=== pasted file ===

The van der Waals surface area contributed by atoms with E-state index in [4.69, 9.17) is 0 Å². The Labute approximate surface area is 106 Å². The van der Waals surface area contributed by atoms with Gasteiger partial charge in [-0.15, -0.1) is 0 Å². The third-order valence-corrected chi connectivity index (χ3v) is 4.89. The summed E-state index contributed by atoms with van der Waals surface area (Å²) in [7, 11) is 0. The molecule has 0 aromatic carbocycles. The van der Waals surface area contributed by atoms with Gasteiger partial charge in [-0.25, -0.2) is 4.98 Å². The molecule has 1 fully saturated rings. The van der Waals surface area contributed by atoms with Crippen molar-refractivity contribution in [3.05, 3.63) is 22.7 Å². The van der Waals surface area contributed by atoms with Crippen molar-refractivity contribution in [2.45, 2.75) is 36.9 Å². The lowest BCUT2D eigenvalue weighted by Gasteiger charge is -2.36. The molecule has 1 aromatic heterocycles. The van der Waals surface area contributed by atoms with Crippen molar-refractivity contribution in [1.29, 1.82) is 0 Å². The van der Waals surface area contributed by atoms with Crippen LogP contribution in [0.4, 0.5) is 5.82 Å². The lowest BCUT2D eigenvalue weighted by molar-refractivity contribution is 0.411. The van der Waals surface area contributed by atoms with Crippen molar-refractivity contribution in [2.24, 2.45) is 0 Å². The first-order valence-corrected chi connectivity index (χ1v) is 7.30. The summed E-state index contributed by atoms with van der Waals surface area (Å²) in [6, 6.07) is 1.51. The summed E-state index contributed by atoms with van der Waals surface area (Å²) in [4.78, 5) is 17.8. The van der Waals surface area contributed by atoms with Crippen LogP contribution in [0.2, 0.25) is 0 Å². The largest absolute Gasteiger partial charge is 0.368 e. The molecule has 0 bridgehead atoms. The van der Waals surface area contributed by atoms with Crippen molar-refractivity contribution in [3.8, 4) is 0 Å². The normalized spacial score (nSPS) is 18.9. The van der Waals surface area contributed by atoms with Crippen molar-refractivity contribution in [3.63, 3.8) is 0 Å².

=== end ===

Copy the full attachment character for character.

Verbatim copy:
The van der Waals surface area contributed by atoms with E-state index in [4.69, 9.17) is 0 Å². The Labute approximate surface area is 106 Å². The van der Waals surface area contributed by atoms with Gasteiger partial charge in [-0.15, -0.1) is 0 Å². The third-order valence-corrected chi connectivity index (χ3v) is 4.89. The summed E-state index contributed by atoms with van der Waals surface area (Å²) in [7, 11) is 0. The molecule has 0 aromatic carbocycles. The van der Waals surface area contributed by atoms with Gasteiger partial charge in [-0.25, -0.2) is 4.98 Å². The molecule has 1 fully saturated rings. The van der Waals surface area contributed by atoms with Crippen molar-refractivity contribution in [3.05, 3.63) is 22.7 Å². The van der Waals surface area contributed by atoms with Crippen molar-refractivity contribution in [2.45, 2.75) is 36.9 Å². The lowest BCUT2D eigenvalue weighted by Gasteiger charge is -2.36. The molecule has 1 aromatic heterocycles. The van der Waals surface area contributed by atoms with Crippen molar-refractivity contribution in [1.29, 1.82) is 0 Å². The van der Waals surface area contributed by atoms with Crippen LogP contribution in [0.4, 0.5) is 5.82 Å². The lowest BCUT2D eigenvalue weighted by molar-refractivity contribution is 0.411. The van der Waals surface area contributed by atoms with Crippen molar-refractivity contribution in [2.24, 2.45) is 0 Å². The first-order valence-corrected chi connectivity index (χ1v) is 7.30. The summed E-state index contributed by atoms with van der Waals surface area (Å²) in [6, 6.07) is 1.51. The summed E-state index contributed by atoms with van der Waals surface area (Å²) in [4.78, 5) is 17.8. The van der Waals surface area contributed by atoms with Crippen LogP contribution in [0.2, 0.25) is 0 Å². The largest absolute Gasteiger partial charge is 0.368 e. The molecule has 0 bridgehead atoms. The van der Waals surface area contributed by atoms with Crippen molar-refractivity contribution in [3.8, 4) is 0 Å². The normalized spacial score (nSPS) is 18.9. The van der Waals surface area contributed by atoms with Crippen molar-refractivity contribution in [3.63, 3.8) is 0 Å².